Is there a way to easily compute the erf function (or the cumulative distribution function of the normal law) in LaTeX?

Currently, I use pgf to make computation, but I did not find a way to compute erf using pgf.

I would be happy to use any package that is available to compute erf, or any custom solution to compute that function.

  • These references might help you: How to Draw CDF of normal distribution in Tikz and Draw a bivariate normal distribution in TikZ. Actually, there are other useful answers (I've read another interesting one by Jake, but I can't find it now) on the site: perhaps a deeper search is worth. Apr 7, 2013 at 18:50
  • I don't want to draw the function, I want to compute and typeset the values. I read that link, but it's not really useful for what I need. Thanks
    – Xoff
    Apr 7, 2013 at 18:54
  • 1
    @Xoff You can create a pgfmath function very easily with the Taylor expression of the erf function. The precision won't be that good anyway as TeX is not meant for math. (Although certain floating point packages/libraries may help here to a certain degree.) Apr 7, 2013 at 19:02
  • Sure, I can do it myself. But as it's a very common function in some mathematical area, I hope someone already did something good to compute it.
    – Xoff
    Apr 7, 2013 at 19:33

7 Answers 7


For precise values, I recommend externalizing the calculation, here gnuplot is used.

Code (needs --shell-escape enabled)

\def\qrr@split@result#1 #2\@qrr@split@result{\edef\erfInput{#1}\edef\erfResult{#2}}
    \immediate\write18{gnuplot -e "set print '#1'; print #2, erf(#2);"}%
    \edef\qrr@temp{\@@input #1 }%
\foreach \x in {-50,...,50}{%
$ x = \pgfmathresult = \erfInput, \erf(x) = \erfResult$\par


enter image description here

  • 3
    Here is a comparison of cjorssen’s (good!) answer and gnuplot’s values Apr 7, 2013 at 20:36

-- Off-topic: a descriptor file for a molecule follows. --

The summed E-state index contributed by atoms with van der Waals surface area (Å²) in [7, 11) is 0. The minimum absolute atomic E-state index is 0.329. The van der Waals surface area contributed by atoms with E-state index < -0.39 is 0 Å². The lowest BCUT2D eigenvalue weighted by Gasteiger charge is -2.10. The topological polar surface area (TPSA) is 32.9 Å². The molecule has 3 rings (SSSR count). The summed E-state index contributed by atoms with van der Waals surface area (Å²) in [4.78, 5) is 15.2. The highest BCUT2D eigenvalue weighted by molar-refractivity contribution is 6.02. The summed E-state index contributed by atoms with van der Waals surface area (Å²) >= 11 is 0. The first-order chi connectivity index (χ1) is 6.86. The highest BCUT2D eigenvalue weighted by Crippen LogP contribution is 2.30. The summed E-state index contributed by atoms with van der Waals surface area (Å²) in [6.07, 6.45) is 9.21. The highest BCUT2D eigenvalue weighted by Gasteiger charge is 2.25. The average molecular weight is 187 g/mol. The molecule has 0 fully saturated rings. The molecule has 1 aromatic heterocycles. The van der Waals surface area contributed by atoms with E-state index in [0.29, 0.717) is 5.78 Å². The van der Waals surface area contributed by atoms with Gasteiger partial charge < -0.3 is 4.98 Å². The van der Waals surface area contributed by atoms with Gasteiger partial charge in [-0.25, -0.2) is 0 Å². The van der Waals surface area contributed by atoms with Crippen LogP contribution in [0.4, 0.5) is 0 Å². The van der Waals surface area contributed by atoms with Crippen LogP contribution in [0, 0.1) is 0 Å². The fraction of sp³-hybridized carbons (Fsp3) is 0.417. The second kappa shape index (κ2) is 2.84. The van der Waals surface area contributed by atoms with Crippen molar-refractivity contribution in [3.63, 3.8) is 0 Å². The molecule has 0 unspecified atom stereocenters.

• I get a strange error: runsystem(gnuplot -e "set print 'erf.eval'; print -50/50., erf(-50/50.);")...quotation error in system command (tl2012, debian)? Never had it before.
    – cjorssen
    Apr 7, 2013 at 20:55
  • 2
    It's fixed in the CVS version but pgfmath,pgffor is not enough to compile in v2.10 official release. One needs to load pgf,pgffor to get everything otherwise pgfkeys etc. don't work. There was a dependency leak which was fixed some time ago in the CVS version.
    – percusse
    Apr 7, 2013 at 21:31

Based on this answer.

    \pgfmathparse{#1 > 0 ? 1 : -1}%
      1 - (((((1.061405429*\t -1.453152027)*\t) + 1.421413741)*\t 
      -0.284496736)*\t + 0.254829592)*\t*exp(-(\x*\x))}%
\begin{tikzpicture}[yscale = 3]
  \draw[very thick,->] (-5,0) -- node[at end,below] {$x$}(5,0);
  \draw[very thick,->] (0,-1) -- node[below left] {$0$} node[at end,
  left] {$erf(x)$} (0,1);
  \draw[red,thick] plot[domain=-5:5,samples=200] (\x,{erf(\x)});

enter image description here

  • I up this answer, thank you. I was hoping something more precise was implemented.
    – Xoff
    Apr 7, 2013 at 21:21
  • @Xoff You can also use the gnuplot engine to plot in TikZ/pgfplots. Apr 8, 2013 at 21:31
  • 3
    @Xoff That formula (7.1.26. in A Handbook of Mathematical Functions by Abramowitz and Stegun) has an error bounded by $1.5 \times 10^{-7}$. I don't think it's possible to get closer in TeX. Apr 17, 2013 at 16:00